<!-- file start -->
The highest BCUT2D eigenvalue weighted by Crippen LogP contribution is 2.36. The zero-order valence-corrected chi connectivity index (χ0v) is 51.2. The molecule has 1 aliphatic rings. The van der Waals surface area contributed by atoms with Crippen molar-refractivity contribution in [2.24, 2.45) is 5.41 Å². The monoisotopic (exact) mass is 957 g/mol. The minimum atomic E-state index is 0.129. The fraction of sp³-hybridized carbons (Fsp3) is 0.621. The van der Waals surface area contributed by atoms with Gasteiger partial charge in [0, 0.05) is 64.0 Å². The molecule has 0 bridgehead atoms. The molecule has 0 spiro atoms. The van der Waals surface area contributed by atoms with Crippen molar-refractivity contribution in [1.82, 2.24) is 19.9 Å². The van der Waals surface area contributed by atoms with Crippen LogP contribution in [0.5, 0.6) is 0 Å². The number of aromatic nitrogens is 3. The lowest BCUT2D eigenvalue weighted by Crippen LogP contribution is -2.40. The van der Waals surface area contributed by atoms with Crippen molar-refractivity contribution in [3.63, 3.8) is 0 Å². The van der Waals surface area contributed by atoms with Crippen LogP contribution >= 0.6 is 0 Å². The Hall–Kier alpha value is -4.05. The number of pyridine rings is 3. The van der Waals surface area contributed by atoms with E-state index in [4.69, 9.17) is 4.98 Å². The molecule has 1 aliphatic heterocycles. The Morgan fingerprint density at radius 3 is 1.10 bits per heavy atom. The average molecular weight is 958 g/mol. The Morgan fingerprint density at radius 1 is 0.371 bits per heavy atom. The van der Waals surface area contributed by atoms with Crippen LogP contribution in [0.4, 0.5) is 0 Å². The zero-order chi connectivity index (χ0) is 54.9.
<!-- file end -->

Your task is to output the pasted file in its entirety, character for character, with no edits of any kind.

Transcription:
The highest BCUT2D eigenvalue weighted by Crippen LogP contribution is 2.36. The zero-order valence-corrected chi connectivity index (χ0v) is 51.2. The molecule has 1 aliphatic rings. The van der Waals surface area contributed by atoms with Crippen molar-refractivity contribution in [2.24, 2.45) is 5.41 Å². The monoisotopic (exact) mass is 957 g/mol. The minimum atomic E-state index is 0.129. The fraction of sp³-hybridized carbons (Fsp3) is 0.621. The van der Waals surface area contributed by atoms with Gasteiger partial charge in [0, 0.05) is 64.0 Å². The molecule has 0 bridgehead atoms. The molecule has 0 spiro atoms. The van der Waals surface area contributed by atoms with Crippen molar-refractivity contribution in [1.82, 2.24) is 19.9 Å². The van der Waals surface area contributed by atoms with Crippen LogP contribution in [0.5, 0.6) is 0 Å². The number of aromatic nitrogens is 3. The lowest BCUT2D eigenvalue weighted by Crippen LogP contribution is -2.40. The van der Waals surface area contributed by atoms with Crippen molar-refractivity contribution in [3.63, 3.8) is 0 Å². The van der Waals surface area contributed by atoms with Crippen LogP contribution >= 0.6 is 0 Å². The Hall–Kier alpha value is -4.05. The number of pyridine rings is 3. The van der Waals surface area contributed by atoms with E-state index in [4.69, 9.17) is 4.98 Å². The molecule has 1 aliphatic heterocycles. The Morgan fingerprint density at radius 3 is 1.10 bits per heavy atom. The average molecular weight is 958 g/mol. The Morgan fingerprint density at radius 1 is 0.371 bits per heavy atom. The van der Waals surface area contributed by atoms with Crippen LogP contribution in [0.4, 0.5) is 0 Å². The zero-order chi connectivity index (χ0) is 54.9.